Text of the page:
The breeding-grounds of the ruff extend from Great Britain across N.
The white ruff on the neck, and the similarly coloured feathers of the wing, do not appear until the completion of the first moulting.
Four active tetroses are possible, and three have been obtained by Ruff and Wohl from the pentoses.
RUFF, a bird so called from the very beautiful and remarkable frill of elongated feathers that, just before the breedingseason, grow thickly round the neck of the male, who is considerably larger than the female, known as the reeve.
From each side of his head sprouts a tuft of stiff curled feathers, while the feathers of the throat change colour, and beneath and around it sprouts the frill or ruff already mentioned as giving the bird his name.
Bartlett, that every ruff assumes tufts and frill exactly the same in colour and markings as those he wore in the preceding season; and thus, polymorphic as is the male as a species, as an individual he is unchangeable.
2 This "ruff" has been compared to that of Elizabethan or Jacobean costume, but it is essentially different, since that was open in front and widest and most projecting behind, whereas the bird's decorative apparel is most developed in front and at the sides and scarcely exists behind.
The ruff also occasionally visits Iceland, and there are several well-authenticated records of its occurrence on the E.
Ruff (Ber., 18 9 8, 3 1, p. 457) from nitro-di-isobutyl by reducing it to the corresponding hydroxylamino compound with aluminium amalgam and oxidizing this with chromic acid mixture.
Ruff effects the same change by oxidizing the sugar to the oxy-acid, ' See Fermentation; and for the relation of this property to structure see Stereoisomerism.
Thus Wohl prepared l-threose from l-xylose and l-erythrose from l-arabinose, and Ruff obtained d- and l-erythrose from d- and l-arabonic acids, the oxidation products of d- and l-arabinoses.
557.) Titanium fluoride, TiF 4, is a fuming colourless liquid boiling at 284°, obtained by distilling a mixture of titanium oxide, fluorspar and sulphuric acid; by heating barium titanofluoride, BaTiF6 (Emrich, Monats., 1904, 25, p. 907); and by the action of dry hydrofluoric acid on the chloride (Ruff and Plato, Ber., 1904, 37, p. 673).
That all this wonderful "show" is the consequence of the polygamous habit of the ruff can scarcely be doubted.
On heating it melts at 95.6° (Bunsen) to a liquid resembling mercury, and boils at 877.5° (Ruff and Johannsen, Ber., 1905, 38, p. 3601), yielding a vapour, colourless in thin layers but a peculiar purple, with a greenish fluorescence, when viewed through thick layers.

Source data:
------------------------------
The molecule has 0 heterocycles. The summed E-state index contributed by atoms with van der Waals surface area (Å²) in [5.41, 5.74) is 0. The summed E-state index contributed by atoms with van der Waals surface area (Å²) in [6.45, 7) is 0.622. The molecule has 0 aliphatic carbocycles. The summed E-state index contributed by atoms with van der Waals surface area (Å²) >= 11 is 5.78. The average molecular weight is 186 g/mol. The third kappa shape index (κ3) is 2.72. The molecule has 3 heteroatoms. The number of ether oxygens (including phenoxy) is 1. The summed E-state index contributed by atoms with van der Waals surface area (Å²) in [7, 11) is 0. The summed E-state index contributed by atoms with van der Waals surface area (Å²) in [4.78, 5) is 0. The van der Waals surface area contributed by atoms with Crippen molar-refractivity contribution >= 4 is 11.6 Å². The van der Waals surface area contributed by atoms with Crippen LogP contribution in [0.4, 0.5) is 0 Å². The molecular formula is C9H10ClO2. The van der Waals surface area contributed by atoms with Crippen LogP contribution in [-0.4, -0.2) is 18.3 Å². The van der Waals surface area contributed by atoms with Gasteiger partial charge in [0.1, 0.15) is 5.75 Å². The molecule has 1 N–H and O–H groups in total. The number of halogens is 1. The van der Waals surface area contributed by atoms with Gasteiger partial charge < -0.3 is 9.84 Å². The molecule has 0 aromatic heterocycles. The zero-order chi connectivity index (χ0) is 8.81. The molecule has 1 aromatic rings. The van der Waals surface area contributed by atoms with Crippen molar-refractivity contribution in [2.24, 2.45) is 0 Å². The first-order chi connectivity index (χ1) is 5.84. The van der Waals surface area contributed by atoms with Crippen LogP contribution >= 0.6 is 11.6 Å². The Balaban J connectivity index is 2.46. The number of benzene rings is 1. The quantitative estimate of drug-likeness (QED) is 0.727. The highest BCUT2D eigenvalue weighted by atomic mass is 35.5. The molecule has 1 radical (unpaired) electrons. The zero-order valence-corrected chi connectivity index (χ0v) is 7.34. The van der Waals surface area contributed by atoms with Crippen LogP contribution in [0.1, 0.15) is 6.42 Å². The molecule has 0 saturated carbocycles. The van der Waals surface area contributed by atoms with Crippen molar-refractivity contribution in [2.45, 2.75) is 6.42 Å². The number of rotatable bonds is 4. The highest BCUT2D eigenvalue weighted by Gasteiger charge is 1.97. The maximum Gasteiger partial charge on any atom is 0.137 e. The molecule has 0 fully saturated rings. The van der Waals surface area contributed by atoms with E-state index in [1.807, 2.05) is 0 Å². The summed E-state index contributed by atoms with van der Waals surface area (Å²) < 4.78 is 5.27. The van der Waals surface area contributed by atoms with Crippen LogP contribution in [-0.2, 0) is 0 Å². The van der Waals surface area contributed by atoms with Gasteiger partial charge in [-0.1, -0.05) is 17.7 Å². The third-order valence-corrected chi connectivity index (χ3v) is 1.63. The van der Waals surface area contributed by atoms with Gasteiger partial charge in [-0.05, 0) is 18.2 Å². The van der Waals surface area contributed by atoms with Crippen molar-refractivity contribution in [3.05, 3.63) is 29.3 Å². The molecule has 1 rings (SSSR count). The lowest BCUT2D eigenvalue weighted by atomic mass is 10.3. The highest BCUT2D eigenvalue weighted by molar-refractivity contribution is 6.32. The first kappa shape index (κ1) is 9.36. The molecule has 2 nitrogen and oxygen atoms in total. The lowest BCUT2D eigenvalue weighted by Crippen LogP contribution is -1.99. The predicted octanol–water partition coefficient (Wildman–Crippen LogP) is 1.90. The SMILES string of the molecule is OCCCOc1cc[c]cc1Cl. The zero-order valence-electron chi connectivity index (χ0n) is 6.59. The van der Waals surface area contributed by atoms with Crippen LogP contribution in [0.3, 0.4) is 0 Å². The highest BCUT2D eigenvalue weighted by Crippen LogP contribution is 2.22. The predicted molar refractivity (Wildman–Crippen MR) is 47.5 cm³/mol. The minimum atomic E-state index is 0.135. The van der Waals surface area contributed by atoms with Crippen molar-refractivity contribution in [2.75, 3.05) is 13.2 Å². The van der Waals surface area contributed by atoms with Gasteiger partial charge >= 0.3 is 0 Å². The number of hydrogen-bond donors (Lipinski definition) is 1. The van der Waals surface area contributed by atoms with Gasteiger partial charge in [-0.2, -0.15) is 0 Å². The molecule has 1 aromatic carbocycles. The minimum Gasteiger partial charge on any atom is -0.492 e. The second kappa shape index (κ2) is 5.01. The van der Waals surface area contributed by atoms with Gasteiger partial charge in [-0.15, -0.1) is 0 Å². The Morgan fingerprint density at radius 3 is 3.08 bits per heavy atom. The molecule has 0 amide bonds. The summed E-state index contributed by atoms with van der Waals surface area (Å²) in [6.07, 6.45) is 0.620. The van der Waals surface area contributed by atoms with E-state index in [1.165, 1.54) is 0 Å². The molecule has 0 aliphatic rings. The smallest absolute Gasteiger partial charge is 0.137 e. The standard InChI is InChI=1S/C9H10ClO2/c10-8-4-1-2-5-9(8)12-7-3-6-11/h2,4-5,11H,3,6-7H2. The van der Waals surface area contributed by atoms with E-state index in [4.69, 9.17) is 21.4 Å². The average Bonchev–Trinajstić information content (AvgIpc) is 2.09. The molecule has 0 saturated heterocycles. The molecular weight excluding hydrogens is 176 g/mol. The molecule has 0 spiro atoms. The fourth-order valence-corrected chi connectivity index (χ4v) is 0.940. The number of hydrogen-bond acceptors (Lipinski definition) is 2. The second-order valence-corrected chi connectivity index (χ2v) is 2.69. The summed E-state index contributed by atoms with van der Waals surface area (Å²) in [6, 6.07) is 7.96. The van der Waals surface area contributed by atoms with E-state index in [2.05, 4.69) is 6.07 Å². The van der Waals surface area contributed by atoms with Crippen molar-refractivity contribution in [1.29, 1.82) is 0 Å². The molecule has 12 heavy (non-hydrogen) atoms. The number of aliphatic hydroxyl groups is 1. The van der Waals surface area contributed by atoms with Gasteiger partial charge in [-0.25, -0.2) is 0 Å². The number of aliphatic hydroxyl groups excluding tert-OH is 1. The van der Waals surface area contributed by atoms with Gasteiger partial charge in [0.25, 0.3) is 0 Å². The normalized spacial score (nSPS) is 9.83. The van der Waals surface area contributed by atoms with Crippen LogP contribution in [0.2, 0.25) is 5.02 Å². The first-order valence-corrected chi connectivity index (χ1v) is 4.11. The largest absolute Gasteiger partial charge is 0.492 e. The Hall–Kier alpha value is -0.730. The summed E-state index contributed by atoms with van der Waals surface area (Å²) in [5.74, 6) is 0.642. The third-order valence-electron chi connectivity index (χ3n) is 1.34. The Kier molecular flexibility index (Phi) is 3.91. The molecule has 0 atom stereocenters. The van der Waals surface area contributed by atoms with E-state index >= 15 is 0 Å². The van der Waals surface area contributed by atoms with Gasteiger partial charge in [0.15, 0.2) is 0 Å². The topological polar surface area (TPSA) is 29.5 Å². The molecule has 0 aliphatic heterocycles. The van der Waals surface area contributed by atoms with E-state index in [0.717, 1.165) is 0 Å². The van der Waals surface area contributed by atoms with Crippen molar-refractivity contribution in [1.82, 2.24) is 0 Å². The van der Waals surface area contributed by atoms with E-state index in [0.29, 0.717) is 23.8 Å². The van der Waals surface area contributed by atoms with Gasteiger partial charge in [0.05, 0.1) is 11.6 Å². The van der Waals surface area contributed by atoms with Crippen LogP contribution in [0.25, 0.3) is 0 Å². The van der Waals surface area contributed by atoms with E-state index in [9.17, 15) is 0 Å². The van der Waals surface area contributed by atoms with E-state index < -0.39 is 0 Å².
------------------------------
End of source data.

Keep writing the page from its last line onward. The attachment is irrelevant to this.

The hexafluoride, WF 6, is a very active gaseous compound, which attacks glass and metals, obtained from tungsten hexachloride and hydrofluoric acid (Ruff and Eisner, Ber., 1905, 38, p. 74 2).
On cooling it solidifies to a crystalline mass which fuses at - 80° C. (Ruff, ibid.).
It is a colourless fuming liquid which boils at 152-153° C. When heated under pressure it decomposes, forming sulphuric acid, sulphuryl chloride, &c. (Ruff, Ber., 1901, 34, p. 35 0 9).
Ruff and Curt Albert (Ber., 1905, 38, p. 53) by decomposing titanium fluoride with silicon chloroform in sealed vessels at 100 -120° C. It is a colourless gas which may be condensed to a liquid boiling at -80 2° C. On solidification it melts at about -110° C. The gas is very unstable, decomposing slowly, even at ordinary temperatures, into hydrogen,, silicon fluoride and silicon: 4SiHF 3 =2H 2 +3SiF 4 +Si.
Ruff and Curt Albert, Ber., 1905, 38, p. 2222).
Ruff and W.
Neither of these processes admitted of commercial application, but by a modification of Ruff and Plato's process, W.
Ruff and 0.
By heating freshly prepared red ferric hydrate with water under 5000 atmospheres pressure Ruff (Ber., 1901, 34, p. 34 1 7) obtained definite hydrates corresponding to the minerals limonite (30°-42, 5°), gothite (4 2.5°-62, 5°), and hydrohaematite (above 62.5°).
Ruff, Ber., 1907, 41, p. 373 8).
Birds, 3d ed., p. 346), as follows: "The ruff, like other fine gentlemen, takes much more trouble with his courtship than with his duties as a husband.
Ruff and E.
Ruff and Fischer (Ber., 1903, 36, p. 418) did not appear to exist, but E.